By Murari Sharma
The fear about a military coup or Maoist revolt expressed by Karen Landgren, the outgoing chief of the United Nations Mission to Nepal (UNMIN), at the UN Security Council and statements from several Maoist leaders in Nepal manifest how deeply they are about the mission shuttering its door soon, as the government has decided not to seek its extension. While the mission’s departure might look premature to many, there is reason to panic. It might actually prove to be coup de grace to obstructionism, which is dragging the peace process, and help us take the process to the finish line faster.
I had read an instructive and interesting story as a student in India about coup de grace. A family fell into hard times after the breadwinner father died. Rather than working to make a decent living, his three sons sold their property and lived on the proceeds. At last, they only had their house and a legume tree in their backyard left. They lived in poverty on the meager income from the sale of the legumes. Once, their father’s fast friend came to visit them. In the evening, the mother cooked all the rice they had which was not enough for more than two people.
Citing fake reasons, two elder brothers did not eat. The guest and the youngest son sat down for dinner, but the son ate little pretending that he was not hungry that much. At night, the guest heard the brothers telling a legume buyer that they would accept whatever he gave because they could not bargain much due to the guest’s presence in the house. When the brothers went to sleep after the trade, the guest felled the legume tree and left. Few years later, the same guest came back to see how the family was doing. The family, now prosperous, treated him very well and expressed their gratitude for cutting off the legume tree and forcing them to work to make a living, which had made them wealthy.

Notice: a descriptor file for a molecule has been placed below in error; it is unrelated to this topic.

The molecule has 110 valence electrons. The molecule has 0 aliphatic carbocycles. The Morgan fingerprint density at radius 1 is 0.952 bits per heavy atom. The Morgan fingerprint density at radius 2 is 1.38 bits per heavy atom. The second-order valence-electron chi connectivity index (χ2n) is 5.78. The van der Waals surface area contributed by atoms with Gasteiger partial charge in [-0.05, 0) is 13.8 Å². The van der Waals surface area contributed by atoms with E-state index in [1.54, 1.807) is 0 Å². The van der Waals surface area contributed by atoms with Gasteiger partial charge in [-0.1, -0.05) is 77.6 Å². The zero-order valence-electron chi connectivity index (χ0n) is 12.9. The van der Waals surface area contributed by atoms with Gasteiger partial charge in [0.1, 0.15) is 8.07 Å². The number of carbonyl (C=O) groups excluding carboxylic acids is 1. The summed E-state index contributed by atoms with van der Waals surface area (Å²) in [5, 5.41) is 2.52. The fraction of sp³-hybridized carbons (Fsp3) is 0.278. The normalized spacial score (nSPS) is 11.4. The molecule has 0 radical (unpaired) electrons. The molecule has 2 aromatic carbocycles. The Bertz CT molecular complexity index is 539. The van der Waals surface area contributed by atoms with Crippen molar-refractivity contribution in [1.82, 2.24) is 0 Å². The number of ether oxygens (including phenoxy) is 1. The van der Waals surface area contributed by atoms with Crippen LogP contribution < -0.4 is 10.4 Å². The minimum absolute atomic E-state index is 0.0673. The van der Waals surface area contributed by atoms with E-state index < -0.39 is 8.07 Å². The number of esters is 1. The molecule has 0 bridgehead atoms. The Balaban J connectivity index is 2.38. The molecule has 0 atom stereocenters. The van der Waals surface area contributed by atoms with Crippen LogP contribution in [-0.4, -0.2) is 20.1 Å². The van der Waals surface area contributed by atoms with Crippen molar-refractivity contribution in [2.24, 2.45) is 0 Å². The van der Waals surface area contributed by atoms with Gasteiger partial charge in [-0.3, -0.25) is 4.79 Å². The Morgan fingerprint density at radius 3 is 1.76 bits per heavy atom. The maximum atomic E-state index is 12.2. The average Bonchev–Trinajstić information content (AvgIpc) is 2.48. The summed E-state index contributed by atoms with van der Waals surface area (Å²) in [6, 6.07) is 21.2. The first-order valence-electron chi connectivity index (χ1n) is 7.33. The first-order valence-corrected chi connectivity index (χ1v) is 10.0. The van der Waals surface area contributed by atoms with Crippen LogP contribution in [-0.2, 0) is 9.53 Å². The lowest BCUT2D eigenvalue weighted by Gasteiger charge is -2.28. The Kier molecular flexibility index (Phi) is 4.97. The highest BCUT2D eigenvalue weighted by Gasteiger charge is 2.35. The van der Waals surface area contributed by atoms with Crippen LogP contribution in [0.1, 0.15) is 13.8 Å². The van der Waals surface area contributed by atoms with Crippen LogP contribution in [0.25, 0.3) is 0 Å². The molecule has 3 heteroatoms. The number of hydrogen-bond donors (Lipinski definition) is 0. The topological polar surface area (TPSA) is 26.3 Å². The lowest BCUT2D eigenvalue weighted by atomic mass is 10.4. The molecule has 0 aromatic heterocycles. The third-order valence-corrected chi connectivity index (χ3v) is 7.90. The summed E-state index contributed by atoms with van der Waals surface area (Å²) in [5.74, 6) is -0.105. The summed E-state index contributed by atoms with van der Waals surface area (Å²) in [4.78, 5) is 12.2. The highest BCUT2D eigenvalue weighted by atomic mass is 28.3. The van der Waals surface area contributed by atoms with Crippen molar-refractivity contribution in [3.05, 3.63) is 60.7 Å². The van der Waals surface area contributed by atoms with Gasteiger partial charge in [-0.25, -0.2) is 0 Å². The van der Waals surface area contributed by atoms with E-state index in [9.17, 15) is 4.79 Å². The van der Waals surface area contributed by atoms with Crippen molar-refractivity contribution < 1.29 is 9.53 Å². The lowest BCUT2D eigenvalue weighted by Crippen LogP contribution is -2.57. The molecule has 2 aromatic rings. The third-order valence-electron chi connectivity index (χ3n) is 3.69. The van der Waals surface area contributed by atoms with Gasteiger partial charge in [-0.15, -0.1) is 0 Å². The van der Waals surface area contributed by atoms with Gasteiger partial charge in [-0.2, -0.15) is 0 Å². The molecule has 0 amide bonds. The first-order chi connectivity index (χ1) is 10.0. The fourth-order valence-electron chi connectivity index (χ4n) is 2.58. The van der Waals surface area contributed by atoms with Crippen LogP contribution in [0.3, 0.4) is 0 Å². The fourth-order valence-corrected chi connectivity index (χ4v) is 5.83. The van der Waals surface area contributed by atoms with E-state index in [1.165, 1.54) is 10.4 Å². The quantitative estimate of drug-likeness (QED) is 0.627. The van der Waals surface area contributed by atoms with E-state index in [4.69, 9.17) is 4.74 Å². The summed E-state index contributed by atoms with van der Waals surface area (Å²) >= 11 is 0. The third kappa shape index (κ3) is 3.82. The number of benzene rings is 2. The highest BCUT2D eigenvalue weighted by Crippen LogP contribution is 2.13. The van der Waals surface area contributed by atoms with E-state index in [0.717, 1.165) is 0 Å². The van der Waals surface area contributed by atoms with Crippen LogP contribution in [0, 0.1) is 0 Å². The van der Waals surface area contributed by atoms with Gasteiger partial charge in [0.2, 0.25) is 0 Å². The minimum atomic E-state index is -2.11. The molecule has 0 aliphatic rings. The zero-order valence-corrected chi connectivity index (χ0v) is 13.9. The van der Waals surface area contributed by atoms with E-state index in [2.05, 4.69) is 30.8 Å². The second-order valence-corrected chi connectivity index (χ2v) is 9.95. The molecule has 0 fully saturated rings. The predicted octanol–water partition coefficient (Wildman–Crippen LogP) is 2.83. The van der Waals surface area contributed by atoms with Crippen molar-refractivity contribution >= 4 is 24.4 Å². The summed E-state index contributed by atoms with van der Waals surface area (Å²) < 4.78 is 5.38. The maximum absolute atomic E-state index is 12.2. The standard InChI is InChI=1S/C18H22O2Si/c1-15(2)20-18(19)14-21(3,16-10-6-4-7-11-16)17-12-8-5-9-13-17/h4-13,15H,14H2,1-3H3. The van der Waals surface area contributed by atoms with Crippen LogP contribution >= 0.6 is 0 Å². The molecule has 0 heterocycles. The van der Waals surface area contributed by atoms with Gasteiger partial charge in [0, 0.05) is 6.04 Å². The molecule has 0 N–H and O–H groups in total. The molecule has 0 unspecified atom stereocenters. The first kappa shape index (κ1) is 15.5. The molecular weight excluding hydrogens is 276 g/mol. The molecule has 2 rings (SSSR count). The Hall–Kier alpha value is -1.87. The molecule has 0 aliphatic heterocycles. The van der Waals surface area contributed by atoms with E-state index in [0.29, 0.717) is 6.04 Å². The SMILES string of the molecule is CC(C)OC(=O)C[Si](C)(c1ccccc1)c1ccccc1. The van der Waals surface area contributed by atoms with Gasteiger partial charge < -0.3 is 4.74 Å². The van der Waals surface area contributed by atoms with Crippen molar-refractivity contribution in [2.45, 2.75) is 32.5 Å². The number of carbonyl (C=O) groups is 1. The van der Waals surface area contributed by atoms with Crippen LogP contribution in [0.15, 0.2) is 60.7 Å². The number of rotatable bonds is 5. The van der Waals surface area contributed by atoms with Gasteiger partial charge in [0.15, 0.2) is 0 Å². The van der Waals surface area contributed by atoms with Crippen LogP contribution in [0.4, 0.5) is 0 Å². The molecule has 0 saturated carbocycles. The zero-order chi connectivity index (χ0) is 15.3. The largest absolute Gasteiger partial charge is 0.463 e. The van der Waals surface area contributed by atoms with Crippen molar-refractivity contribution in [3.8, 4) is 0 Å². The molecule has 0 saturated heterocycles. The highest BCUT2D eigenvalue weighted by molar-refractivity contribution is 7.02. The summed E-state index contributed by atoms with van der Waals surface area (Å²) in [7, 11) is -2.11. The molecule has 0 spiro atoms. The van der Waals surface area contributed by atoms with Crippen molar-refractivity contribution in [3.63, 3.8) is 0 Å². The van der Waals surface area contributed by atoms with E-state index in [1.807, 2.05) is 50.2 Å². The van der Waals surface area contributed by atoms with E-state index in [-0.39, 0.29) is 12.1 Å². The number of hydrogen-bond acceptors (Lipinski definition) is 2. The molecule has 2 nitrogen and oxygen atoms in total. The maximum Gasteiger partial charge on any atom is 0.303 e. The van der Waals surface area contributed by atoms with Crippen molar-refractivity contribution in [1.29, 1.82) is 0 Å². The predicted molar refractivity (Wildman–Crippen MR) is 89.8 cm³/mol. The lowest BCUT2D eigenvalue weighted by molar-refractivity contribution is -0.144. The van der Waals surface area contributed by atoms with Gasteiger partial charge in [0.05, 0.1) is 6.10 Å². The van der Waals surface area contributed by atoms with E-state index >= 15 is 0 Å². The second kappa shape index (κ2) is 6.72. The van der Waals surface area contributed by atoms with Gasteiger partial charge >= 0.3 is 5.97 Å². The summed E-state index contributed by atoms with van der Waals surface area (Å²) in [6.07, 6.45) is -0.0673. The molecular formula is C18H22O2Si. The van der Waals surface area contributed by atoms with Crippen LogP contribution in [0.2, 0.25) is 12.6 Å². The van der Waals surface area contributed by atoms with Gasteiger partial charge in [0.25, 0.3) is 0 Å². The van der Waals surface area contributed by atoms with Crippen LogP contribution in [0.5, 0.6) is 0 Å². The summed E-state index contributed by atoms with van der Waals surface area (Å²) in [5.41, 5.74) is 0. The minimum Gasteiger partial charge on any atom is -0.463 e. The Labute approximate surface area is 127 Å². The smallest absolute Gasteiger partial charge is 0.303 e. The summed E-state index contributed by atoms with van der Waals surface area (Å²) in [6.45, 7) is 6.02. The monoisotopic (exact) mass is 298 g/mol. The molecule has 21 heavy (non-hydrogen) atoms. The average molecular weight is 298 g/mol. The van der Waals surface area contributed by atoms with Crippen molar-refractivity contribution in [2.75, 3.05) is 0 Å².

Change, always unsettling, is often rewarding. The UNMIN’s impending departure has rattled many nerves, because its presence has been reassuring to many of us in that the United Nations, an institution where Nepal also has a stake and some voice, was watching over the peace process. I have witnessed in the seven years working with the world body, other countries, where UN missions have been closed, have often felt the same way, but become more self-reliant and stronger after the UN mission left, from Cambodia to Mozambique to Guatemala.
That is what I expect to happen in Nepal too. Once the UNMIN leaves, both the Maoists and the other political parties will have to either advance the peace process more diligently on their own or accept facilitation from a country that has more resources and political influence than the UNMIN to lean on the recalcitrant side. Either way, they will have to bridge the wide gulf on such key issues as the integration of Maoist combatants, formation of government and writing of the new constitution and carry the peace process to its logical end.
While the Maoists want all their combatants integrated into the army, other political parties and the military have opposed the idea. Their opposition has further intensified after a video footage of the speech given by Maoist Supremo Prachand at the Shaktikhor cantonment outlining his strategy to politicize the army and capture the state, was leaked to the media.